Afghanistan Analysts Network – English

Rights and Freedoms

The Daily Hustle: How Afghan women working for NGOs are coping with the Taleban ban

Roxanna Shapour 6 min

Afghan women who were studying at university or working for NGOs have now had a few weeks to take in the implications of two decrees issued by Taleban leader Hibatullah Akhundzada which denied them a university education and banned them from working for NGOs. The announcements had come as successive blows to women who had already seen their rights and freedoms rolled back by the Emirate since it came to power in August 2021. For the latest instalment of The Daily Hustle, our series that features individual accounts about one aspect of daily life in Afghanistan, we hear from two women who used to go out to work, but since the latest decree, are no longer going.

An Afghan woman speaks about being barred from attending university by the Taleban in her family home. Photo: Saleh Arman/AFP, 23 December 2022.

Sonita supports her family of five – husband, two children and her elderly parents – with her salary working for an international NGO in Kabul as a project officer.

24 December 2022 was a very cold winter day. I’d been working in my room all day, wrapped up in several patus (traditional woollen blankets) with a hot water bottle on my lap. Around six in the evening, I heard my mother rustling as she quietly came into my room. I thought she’d come to fetch me for the evening prayer, but I could see something was wrong as soon as I saw her. Her face was ashen, taut with anxiety. “The Taleban have banned women from working for NGOs,” she said. I dismissed what she was saying with a wave of my hand and told her that it must be a rumour, but she shook her head and said it was being reported on all the television channels. I quickly started to check on social media, scrolling down timelines until I saw the decree – a few short lines in Pashto saying that women were no longer allowed to work for national or international NGOs. I sank deeper into my chair, wrapped the patus closer around me and started sobbing.

Khalida lives with her husband, two sons and four daughters in one of the most impoverished neighbourhoods in Kabul. She has worked for the same Afghan NGO as a cleaner for nearly two decades.

We didn’t have electricity in our neighbourhood that night, so we couldn’t watch TV. I found out about the ban from the chowkidar (guard) when I went to work the following day. I thought he was joking, but he didn’t look like he was. Then my manager told me to go home because the Emirate had made a rule that women couldn’t work for NGOs anymore. He said they’d keep paying my salary as long as they could afford it, even though I was no longer working. I wondered how long ‘as long as they could’ meant, but I didn’t ask.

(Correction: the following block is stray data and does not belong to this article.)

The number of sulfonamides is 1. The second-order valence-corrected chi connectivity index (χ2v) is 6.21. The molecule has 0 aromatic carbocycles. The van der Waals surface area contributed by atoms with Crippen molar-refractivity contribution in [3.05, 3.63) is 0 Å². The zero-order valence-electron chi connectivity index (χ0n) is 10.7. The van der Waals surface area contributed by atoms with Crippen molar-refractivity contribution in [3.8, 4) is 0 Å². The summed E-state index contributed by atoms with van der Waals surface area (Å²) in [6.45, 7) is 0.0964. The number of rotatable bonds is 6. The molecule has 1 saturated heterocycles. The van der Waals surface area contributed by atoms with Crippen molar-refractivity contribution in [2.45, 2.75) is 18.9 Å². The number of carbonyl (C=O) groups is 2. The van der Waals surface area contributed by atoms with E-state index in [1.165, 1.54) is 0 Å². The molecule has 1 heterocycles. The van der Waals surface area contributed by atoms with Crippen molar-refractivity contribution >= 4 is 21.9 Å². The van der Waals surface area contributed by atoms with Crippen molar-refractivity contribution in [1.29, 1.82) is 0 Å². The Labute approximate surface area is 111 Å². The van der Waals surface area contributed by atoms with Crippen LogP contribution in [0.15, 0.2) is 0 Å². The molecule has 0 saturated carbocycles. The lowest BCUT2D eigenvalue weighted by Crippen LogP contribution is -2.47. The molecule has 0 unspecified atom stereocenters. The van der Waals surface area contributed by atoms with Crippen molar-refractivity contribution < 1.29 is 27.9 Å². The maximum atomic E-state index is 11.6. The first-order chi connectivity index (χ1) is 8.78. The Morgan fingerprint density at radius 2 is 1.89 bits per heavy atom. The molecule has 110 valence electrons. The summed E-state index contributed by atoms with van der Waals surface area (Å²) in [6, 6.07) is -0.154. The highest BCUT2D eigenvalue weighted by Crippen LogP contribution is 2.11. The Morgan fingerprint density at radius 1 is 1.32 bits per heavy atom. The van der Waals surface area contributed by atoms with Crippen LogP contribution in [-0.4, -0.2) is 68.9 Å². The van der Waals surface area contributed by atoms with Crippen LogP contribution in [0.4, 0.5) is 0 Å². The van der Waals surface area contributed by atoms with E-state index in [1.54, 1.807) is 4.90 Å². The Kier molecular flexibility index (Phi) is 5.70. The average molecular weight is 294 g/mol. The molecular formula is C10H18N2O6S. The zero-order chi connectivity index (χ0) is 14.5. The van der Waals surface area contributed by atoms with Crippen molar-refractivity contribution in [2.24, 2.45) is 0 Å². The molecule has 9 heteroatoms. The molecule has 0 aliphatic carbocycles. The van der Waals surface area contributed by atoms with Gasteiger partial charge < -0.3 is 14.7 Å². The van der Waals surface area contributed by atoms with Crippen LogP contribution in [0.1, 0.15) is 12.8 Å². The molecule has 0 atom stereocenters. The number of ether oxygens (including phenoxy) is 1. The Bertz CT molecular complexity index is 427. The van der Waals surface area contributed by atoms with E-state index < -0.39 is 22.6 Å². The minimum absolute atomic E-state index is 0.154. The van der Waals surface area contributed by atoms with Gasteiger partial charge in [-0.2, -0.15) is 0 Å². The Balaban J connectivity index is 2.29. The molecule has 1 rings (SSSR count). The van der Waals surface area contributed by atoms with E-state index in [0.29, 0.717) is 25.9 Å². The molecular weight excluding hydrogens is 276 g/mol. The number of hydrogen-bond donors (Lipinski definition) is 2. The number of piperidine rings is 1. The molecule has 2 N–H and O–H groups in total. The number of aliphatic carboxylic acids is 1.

I’ve been very lucky with work. I’ve been a cleaner at the same office for 18 years. My job is good and my organisation is stable and takes care of us. Last year, I used some of our savings to help my sons open a little shop in our neighbourhood, but the economic situation is bad and the shop makes only a little money. My husband is retired. He hasn’t received his pension since the Taleban came back. There are rumours that the government will start paying pensions and also give us all the money they owe, but we haven’t got any money so far. Now, I don’t know how my family would manage if I lost my job.

Facing an uncertain future

Sonita and her husband both lost their jobs when the Islamic Republic collapsed in August 2021, and she counts herself lucky because she was able to find work with an NGO:

I’m the only breadwinner in my family. Who is going to support my family now? For many Afghan women, working for an NGO is one of the only ways to earn a living. I count myself as one of the lucky ones because I was able to secure a job after the economy collapsed in the wake of the Taleban takeover. The job matters to me in so many ways. It’s the only source of income for my family. It keeps a roof over our heads and food on the table. It pays for books and pens for my children and my parents’ medical care. But the money also helps the economy. It’s a source of income for the shopkeepers in our neighbourhood where we buy things and the taxi drivers who drive me to work. I even use part of my salary to help those less fortunate than us.